Federal drug laws offer the United States uniform and mandatory criminal sentencing procedures, to streamline the process of handling drug related charges. The goal of the recent fair sentencing guidelines was to eliminate discrimination based on race, background, and gender, in drug prosecution.
Drugs are divided into schedules, by federal laws, in order to classify them. Schedule 1 drugs are drugs with high potential for abuse and dependency without having any legitimate medical use. Schedule II drugs also have high potential for abuse and dependence, but may also be prescribed medications.
Amphetamines, also known as Speed, fit within the Schedule II classification, because there are some prescribed amphetamines. However, that does not make it less of an offense or less dangerous to misuse or abuse these drugs.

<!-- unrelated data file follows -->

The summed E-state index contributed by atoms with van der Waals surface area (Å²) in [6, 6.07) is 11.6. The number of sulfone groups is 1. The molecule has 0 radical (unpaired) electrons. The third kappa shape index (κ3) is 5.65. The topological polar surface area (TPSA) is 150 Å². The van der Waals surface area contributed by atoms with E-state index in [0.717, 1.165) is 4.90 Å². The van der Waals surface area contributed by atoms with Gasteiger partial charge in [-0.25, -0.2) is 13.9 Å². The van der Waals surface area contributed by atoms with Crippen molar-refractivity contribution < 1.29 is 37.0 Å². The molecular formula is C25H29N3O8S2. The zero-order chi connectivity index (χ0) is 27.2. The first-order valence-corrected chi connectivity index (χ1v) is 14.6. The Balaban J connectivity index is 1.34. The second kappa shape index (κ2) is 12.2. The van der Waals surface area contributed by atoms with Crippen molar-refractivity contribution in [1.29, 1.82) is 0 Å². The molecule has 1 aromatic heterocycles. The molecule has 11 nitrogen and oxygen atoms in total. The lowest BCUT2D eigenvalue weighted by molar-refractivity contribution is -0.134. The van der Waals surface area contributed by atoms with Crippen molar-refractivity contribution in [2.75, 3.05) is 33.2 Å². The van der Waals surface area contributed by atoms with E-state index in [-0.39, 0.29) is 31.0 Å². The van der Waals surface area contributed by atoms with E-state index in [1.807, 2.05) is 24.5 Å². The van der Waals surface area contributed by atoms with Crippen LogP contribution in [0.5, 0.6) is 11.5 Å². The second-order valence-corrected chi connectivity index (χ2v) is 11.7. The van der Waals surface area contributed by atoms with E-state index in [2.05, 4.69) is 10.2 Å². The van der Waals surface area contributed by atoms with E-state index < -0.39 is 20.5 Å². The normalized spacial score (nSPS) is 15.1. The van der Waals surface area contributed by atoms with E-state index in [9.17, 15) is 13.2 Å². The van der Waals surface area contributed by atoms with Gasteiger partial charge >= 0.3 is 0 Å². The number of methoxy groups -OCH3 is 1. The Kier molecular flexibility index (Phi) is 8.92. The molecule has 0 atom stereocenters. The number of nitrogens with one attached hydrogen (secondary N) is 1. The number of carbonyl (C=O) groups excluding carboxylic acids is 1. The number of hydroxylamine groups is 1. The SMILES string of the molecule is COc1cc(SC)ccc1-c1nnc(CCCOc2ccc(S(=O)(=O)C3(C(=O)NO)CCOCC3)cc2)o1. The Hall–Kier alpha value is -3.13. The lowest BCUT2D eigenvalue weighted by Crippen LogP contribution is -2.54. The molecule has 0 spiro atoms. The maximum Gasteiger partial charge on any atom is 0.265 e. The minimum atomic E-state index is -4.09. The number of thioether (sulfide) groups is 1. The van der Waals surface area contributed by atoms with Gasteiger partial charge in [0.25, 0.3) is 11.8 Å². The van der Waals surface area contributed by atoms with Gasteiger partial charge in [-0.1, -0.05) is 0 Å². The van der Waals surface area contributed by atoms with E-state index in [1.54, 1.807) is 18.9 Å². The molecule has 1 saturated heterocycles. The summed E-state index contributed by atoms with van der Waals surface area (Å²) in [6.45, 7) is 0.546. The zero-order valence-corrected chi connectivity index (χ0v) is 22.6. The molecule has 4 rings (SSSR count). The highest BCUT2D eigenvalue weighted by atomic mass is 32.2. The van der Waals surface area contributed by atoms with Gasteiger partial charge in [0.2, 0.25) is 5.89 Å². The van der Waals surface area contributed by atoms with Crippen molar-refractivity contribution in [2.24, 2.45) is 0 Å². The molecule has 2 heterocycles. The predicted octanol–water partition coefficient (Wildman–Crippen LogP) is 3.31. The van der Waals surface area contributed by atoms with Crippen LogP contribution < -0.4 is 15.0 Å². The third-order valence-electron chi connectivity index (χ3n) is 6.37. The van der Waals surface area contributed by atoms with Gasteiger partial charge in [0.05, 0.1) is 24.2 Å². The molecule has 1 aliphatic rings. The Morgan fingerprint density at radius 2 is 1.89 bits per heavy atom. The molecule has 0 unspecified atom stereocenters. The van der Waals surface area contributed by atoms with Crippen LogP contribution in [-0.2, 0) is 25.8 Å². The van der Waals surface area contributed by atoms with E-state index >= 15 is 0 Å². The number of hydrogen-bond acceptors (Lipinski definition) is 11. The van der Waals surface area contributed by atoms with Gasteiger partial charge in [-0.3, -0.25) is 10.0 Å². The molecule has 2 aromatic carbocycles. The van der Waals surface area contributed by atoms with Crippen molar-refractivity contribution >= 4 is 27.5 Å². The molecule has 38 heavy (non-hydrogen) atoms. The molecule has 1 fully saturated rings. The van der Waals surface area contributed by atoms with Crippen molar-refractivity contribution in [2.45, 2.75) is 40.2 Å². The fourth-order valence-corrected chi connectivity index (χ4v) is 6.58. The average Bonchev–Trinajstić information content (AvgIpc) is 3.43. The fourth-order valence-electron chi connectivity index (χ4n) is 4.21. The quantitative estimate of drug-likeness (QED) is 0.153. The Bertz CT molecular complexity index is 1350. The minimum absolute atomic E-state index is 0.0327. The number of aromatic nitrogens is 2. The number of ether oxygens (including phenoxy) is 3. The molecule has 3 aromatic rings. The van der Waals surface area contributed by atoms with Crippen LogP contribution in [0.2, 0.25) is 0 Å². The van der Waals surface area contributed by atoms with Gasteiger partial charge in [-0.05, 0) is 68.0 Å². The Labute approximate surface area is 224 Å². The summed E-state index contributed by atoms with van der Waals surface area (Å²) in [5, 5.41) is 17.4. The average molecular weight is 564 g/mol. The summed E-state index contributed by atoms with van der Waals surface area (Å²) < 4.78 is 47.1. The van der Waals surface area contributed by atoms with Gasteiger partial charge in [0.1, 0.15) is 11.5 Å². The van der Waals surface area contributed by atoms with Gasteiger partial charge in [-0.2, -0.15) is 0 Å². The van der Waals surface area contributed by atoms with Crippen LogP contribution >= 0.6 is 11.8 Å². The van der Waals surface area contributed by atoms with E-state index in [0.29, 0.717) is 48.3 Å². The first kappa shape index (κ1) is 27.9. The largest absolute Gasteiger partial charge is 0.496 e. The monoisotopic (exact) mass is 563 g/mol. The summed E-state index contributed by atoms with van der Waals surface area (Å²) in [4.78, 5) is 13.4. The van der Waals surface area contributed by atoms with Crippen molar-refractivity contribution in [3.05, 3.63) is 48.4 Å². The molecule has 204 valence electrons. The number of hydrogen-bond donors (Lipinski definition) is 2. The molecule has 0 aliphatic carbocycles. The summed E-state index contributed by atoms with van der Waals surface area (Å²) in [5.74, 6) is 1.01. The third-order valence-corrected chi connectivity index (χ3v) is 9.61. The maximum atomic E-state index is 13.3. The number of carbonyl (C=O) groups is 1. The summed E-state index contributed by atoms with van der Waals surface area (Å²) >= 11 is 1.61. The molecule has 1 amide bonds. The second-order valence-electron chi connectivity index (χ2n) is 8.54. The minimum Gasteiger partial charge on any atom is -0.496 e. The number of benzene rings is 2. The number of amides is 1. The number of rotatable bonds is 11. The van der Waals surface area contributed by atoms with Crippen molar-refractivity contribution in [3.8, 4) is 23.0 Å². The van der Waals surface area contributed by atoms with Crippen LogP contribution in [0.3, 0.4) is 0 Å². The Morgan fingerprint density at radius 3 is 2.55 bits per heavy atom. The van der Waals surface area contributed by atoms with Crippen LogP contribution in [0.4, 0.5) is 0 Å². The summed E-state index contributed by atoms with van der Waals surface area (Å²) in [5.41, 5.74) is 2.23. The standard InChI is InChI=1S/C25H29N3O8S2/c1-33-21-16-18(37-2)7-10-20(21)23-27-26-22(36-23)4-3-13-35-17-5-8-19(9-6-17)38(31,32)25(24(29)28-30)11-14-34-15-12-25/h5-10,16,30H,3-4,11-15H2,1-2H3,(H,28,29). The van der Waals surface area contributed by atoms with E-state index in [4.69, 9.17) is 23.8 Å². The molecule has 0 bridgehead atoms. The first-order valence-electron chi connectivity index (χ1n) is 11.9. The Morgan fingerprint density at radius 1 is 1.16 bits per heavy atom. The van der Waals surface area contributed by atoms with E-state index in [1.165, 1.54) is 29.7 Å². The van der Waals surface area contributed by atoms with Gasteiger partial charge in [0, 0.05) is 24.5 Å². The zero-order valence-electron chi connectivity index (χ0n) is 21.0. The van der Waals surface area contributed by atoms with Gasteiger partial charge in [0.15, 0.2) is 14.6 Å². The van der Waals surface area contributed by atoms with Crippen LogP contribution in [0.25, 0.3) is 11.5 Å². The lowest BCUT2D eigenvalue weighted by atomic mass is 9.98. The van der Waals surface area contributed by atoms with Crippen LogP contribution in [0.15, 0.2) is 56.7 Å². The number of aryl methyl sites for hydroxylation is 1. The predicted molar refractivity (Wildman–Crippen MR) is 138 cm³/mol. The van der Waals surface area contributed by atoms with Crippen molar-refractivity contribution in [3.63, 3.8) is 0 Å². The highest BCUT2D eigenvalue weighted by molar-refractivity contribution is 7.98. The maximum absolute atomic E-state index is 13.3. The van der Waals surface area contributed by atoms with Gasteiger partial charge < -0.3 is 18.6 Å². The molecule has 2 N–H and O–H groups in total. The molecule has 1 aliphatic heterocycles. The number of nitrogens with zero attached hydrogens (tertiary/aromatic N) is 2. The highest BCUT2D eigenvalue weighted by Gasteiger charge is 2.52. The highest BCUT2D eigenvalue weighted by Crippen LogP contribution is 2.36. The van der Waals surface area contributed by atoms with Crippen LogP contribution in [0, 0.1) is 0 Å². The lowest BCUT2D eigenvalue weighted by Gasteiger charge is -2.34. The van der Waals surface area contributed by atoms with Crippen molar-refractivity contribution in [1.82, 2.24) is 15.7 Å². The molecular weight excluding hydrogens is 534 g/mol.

Amphetamines are regulated in part because they are a central nervous stimulant, thus pushing the heart and lungs to work extra hard. The body can overheat, causing overdose. Individuals who overdose on Speed can also die from seizures, stroke, or heart attack.
Amphetamines also make it more likely for an individual to cause an accident, or to commit a violent crime. Amphetamines, for this reason, are a serious target for criminal punishment to help deter the sale and use of these drugs.
While some individuals with Attention Deficit Hyperactivity Disorder, or other conditions, may be legitimately prescribed prescription amphetamines like Ritalin an Vicadin, these are also regularly abused by the patients themselves, or by friends or associates who have access. Thus, the government must carefully regulate even the acquisition of prescription amphetamines, to protect as many lives as possible.